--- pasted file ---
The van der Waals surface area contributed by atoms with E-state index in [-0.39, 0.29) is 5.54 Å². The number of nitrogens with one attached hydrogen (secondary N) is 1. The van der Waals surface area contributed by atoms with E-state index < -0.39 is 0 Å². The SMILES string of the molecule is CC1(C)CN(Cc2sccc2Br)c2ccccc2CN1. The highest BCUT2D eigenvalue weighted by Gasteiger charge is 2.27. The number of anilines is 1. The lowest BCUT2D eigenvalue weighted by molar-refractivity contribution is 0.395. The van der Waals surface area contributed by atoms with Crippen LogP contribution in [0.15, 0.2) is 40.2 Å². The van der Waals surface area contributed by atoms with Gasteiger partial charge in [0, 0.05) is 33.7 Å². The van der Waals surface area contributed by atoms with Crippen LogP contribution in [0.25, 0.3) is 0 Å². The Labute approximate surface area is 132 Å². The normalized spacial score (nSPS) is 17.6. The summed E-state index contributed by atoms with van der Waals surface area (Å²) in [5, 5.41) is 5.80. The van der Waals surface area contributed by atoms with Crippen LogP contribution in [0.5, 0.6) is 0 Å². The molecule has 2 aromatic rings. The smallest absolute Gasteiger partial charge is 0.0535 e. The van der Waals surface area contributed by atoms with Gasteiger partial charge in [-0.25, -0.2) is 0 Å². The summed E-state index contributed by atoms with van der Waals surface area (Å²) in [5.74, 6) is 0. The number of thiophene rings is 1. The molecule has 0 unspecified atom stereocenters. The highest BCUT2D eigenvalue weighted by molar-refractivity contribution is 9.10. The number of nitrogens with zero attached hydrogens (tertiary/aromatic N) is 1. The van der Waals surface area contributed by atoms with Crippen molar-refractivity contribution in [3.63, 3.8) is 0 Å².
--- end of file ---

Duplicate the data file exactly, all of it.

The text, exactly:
The van der Waals surface area contributed by atoms with E-state index in [-0.39, 0.29) is 5.54 Å². The number of nitrogens with one attached hydrogen (secondary N) is 1. The van der Waals surface area contributed by atoms with E-state index < -0.39 is 0 Å². The SMILES string of the molecule is CC1(C)CN(Cc2sccc2Br)c2ccccc2CN1. The highest BCUT2D eigenvalue weighted by Gasteiger charge is 2.27. The number of anilines is 1. The lowest BCUT2D eigenvalue weighted by molar-refractivity contribution is 0.395. The van der Waals surface area contributed by atoms with Crippen LogP contribution in [0.15, 0.2) is 40.2 Å². The van der Waals surface area contributed by atoms with Gasteiger partial charge in [0, 0.05) is 33.7 Å². The van der Waals surface area contributed by atoms with Crippen LogP contribution in [0.25, 0.3) is 0 Å². The Labute approximate surface area is 132 Å². The normalized spacial score (nSPS) is 17.6. The summed E-state index contributed by atoms with van der Waals surface area (Å²) in [5, 5.41) is 5.80. The van der Waals surface area contributed by atoms with Crippen LogP contribution in [0.5, 0.6) is 0 Å². The molecule has 2 aromatic rings. The smallest absolute Gasteiger partial charge is 0.0535 e. The van der Waals surface area contributed by atoms with Gasteiger partial charge in [-0.25, -0.2) is 0 Å². The summed E-state index contributed by atoms with van der Waals surface area (Å²) in [5.74, 6) is 0. The number of thiophene rings is 1. The molecule has 0 unspecified atom stereocenters. The highest BCUT2D eigenvalue weighted by molar-refractivity contribution is 9.10. The number of nitrogens with zero attached hydrogens (tertiary/aromatic N) is 1. The van der Waals surface area contributed by atoms with Crippen molar-refractivity contribution in [3.63, 3.8) is 0 Å².